By Jennifer Peterson
Dr. Carrie Brown-Smith, a journalism professor from the University of Memphis, hosted a session called “Social Media Boot Camp” to kick off Meek Week.
“I think it is a really exciting time [to be a journalist] because we have all these tools like Twitter at our disposal,” she said.
Brown-Smith recommends Twitter as a tool for every journalist. She says that it is an easy, interactive instrument that allows people to both take the pulse about what people are talking about and to collectively participate in that discussion as well.
“There are literally over a hundred New York Times [reporters] who are using Twitter every day in their news process,” she said.
Social media has allowed many news companies to reach much larger audiences, something that Brown-Smith says was much more difficult to do in earlier times. It also allows companies to potentially reach more diverse audiences. For example, African Americans use the social media approximately twice as much as whites, according to Brown-Smith.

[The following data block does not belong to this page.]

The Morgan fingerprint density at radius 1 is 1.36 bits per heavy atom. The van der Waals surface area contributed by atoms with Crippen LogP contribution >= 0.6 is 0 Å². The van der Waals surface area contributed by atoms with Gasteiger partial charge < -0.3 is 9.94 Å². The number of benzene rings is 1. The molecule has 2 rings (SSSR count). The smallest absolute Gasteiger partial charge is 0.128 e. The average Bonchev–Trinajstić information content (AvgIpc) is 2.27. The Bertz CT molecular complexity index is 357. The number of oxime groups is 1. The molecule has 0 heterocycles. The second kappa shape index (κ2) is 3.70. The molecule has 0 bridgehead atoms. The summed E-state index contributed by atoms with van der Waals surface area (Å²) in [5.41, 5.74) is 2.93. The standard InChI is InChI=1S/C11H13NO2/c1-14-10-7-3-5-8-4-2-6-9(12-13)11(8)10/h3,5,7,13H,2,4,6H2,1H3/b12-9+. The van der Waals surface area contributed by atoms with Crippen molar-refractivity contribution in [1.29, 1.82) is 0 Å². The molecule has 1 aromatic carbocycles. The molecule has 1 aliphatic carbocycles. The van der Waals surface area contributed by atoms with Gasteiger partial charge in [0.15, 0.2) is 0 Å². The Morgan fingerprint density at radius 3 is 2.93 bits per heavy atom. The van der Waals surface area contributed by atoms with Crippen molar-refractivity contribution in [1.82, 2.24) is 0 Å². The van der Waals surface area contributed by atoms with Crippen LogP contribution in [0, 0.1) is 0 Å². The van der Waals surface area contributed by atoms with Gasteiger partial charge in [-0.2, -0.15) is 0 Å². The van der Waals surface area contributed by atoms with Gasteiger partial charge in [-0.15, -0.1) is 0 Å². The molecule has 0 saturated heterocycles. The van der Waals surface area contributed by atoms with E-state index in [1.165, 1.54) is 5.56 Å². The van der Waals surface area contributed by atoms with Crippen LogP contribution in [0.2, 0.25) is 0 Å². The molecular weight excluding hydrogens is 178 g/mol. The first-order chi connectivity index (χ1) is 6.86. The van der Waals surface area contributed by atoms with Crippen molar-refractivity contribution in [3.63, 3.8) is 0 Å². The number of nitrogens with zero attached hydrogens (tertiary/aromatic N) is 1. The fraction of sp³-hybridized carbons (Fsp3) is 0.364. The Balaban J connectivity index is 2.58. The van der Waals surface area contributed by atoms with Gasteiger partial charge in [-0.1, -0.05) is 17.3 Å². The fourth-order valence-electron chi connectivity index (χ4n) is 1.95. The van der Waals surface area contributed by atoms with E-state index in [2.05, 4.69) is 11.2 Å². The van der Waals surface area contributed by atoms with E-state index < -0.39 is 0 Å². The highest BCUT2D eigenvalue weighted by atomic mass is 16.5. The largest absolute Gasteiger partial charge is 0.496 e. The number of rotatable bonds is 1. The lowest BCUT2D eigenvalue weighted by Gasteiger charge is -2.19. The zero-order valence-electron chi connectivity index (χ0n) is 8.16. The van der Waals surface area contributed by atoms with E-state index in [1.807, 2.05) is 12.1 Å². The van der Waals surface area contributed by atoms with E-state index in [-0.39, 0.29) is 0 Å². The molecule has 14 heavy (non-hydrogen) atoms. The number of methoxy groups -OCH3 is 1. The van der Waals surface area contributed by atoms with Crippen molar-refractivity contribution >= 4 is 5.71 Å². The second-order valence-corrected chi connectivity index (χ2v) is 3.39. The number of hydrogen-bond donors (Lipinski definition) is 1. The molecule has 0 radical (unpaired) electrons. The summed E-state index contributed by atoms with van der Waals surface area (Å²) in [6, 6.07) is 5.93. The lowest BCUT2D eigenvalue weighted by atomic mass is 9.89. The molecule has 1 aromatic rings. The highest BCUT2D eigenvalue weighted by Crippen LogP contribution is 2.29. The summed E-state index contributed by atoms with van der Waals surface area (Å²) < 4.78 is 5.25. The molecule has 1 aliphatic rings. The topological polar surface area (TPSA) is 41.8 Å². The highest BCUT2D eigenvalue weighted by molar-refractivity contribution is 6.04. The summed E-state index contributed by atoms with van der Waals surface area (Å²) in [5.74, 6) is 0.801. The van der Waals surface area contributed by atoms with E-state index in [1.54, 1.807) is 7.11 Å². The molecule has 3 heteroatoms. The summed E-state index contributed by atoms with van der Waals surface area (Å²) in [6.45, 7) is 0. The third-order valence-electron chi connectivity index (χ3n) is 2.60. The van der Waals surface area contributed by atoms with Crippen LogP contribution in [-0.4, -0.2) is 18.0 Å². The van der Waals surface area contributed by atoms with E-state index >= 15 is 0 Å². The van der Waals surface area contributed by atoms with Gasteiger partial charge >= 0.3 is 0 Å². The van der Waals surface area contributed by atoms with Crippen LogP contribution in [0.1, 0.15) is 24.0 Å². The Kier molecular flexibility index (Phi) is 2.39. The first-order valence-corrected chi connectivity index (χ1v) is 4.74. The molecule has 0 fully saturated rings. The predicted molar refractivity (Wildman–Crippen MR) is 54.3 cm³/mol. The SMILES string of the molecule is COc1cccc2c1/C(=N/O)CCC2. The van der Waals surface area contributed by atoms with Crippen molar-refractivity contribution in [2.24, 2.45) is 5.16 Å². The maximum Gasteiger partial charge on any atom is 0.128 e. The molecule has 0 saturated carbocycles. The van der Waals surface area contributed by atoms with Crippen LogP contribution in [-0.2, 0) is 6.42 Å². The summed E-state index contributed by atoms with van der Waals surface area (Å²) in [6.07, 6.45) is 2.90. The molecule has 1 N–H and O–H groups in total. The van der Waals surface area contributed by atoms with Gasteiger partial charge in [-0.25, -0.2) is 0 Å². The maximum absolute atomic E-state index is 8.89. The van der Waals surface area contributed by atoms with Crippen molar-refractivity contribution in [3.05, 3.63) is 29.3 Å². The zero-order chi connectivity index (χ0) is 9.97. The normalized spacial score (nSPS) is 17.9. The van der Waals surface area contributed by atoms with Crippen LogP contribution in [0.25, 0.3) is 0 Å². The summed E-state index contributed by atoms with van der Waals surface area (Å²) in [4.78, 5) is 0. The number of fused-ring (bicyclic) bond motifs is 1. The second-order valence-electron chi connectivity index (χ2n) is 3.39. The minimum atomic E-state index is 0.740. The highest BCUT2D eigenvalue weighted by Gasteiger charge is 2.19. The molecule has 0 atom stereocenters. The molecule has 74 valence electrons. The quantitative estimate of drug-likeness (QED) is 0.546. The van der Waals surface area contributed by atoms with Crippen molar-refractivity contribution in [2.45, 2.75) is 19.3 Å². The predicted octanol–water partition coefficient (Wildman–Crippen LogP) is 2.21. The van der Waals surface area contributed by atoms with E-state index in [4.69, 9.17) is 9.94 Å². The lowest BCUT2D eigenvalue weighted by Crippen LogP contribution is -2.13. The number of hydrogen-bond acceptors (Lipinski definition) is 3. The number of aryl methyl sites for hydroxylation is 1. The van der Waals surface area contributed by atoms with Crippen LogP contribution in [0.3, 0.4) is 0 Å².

Brown-Smith said that the first and most obvious use of Twitter for a journalist is breaking news. She emphasized the fact that social media is changing the way news breaks and said that many of the most recent front page stories, such as the death of Whitney Houston, were first broken on Twitter. Because of an effort to distribute breaking news to as many audiences as possible, Brown-Smith said that some news companies are even re-tweeting their competitors.
But, Brown-Smith says, the fact-checking process should follow the same standards as traditional media – especially if you plan on retweeting someone else’s information.
“A tweet is no different than anything else. You gotta check it out,” she said.
Although the Twitter process is hard work, Brown-Smith doesn’t recommend giving up. She says that an online community is not built in a day or even a year, but that it is achievable.
“Keep plugging away,” she advises, “Consistency over time does drive you to have a following.”